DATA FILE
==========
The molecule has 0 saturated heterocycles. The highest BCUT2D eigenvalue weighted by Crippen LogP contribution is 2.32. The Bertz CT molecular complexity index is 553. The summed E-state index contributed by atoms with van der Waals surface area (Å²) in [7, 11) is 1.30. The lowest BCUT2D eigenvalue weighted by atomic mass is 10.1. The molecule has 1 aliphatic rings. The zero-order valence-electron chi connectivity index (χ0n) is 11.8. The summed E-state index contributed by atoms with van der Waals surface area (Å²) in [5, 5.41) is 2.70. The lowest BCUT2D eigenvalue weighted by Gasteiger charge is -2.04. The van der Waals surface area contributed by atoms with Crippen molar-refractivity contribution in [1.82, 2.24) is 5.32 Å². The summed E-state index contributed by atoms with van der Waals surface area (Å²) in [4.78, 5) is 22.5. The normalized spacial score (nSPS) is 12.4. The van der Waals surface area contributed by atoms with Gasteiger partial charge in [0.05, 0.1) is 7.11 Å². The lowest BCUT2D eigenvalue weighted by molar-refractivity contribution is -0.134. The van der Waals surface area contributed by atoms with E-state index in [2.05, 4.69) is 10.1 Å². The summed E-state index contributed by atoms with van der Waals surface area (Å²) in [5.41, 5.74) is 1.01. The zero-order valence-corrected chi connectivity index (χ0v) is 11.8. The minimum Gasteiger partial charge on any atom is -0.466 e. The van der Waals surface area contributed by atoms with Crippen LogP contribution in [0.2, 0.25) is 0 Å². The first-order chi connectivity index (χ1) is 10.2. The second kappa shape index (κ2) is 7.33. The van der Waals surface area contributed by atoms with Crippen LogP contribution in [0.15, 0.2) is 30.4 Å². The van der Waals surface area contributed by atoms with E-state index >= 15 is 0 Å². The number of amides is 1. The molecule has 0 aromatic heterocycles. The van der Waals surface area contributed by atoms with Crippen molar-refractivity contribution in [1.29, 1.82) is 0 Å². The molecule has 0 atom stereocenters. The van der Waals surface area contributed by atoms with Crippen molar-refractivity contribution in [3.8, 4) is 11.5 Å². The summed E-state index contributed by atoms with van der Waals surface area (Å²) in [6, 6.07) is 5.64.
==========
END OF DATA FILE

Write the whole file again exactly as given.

The molecule has 0 saturated heterocycles. The highest BCUT2D eigenvalue weighted by Crippen LogP contribution is 2.32. The Bertz CT molecular complexity index is 553. The summed E-state index contributed by atoms with van der Waals surface area (Å²) in [7, 11) is 1.30. The lowest BCUT2D eigenvalue weighted by atomic mass is 10.1. The molecule has 1 aliphatic rings. The zero-order valence-electron chi connectivity index (χ0n) is 11.8. The summed E-state index contributed by atoms with van der Waals surface area (Å²) in [5, 5.41) is 2.70. The lowest BCUT2D eigenvalue weighted by Gasteiger charge is -2.04. The van der Waals surface area contributed by atoms with Crippen molar-refractivity contribution in [1.82, 2.24) is 5.32 Å². The summed E-state index contributed by atoms with van der Waals surface area (Å²) in [4.78, 5) is 22.5. The normalized spacial score (nSPS) is 12.4. The van der Waals surface area contributed by atoms with Gasteiger partial charge in [0.05, 0.1) is 7.11 Å². The lowest BCUT2D eigenvalue weighted by molar-refractivity contribution is -0.134. The van der Waals surface area contributed by atoms with E-state index in [2.05, 4.69) is 10.1 Å². The summed E-state index contributed by atoms with van der Waals surface area (Å²) in [5.41, 5.74) is 1.01. The zero-order valence-corrected chi connectivity index (χ0v) is 11.8. The minimum Gasteiger partial charge on any atom is -0.466 e. The van der Waals surface area contributed by atoms with Crippen LogP contribution in [0.2, 0.25) is 0 Å². The first-order chi connectivity index (χ1) is 10.2. The second kappa shape index (κ2) is 7.33. The van der Waals surface area contributed by atoms with Crippen LogP contribution in [0.15, 0.2) is 30.4 Å². The van der Waals surface area contributed by atoms with E-state index >= 15 is 0 Å². The number of amides is 1. The molecule has 0 aromatic heterocycles. The van der Waals surface area contributed by atoms with Crippen molar-refractivity contribution in [1.29, 1.82) is 0 Å². The molecule has 0 atom stereocenters. The van der Waals surface area contributed by atoms with Crippen molar-refractivity contribution in [3.8, 4) is 11.5 Å². The summed E-state index contributed by atoms with van der Waals surface area (Å²) in [6, 6.07) is 5.64.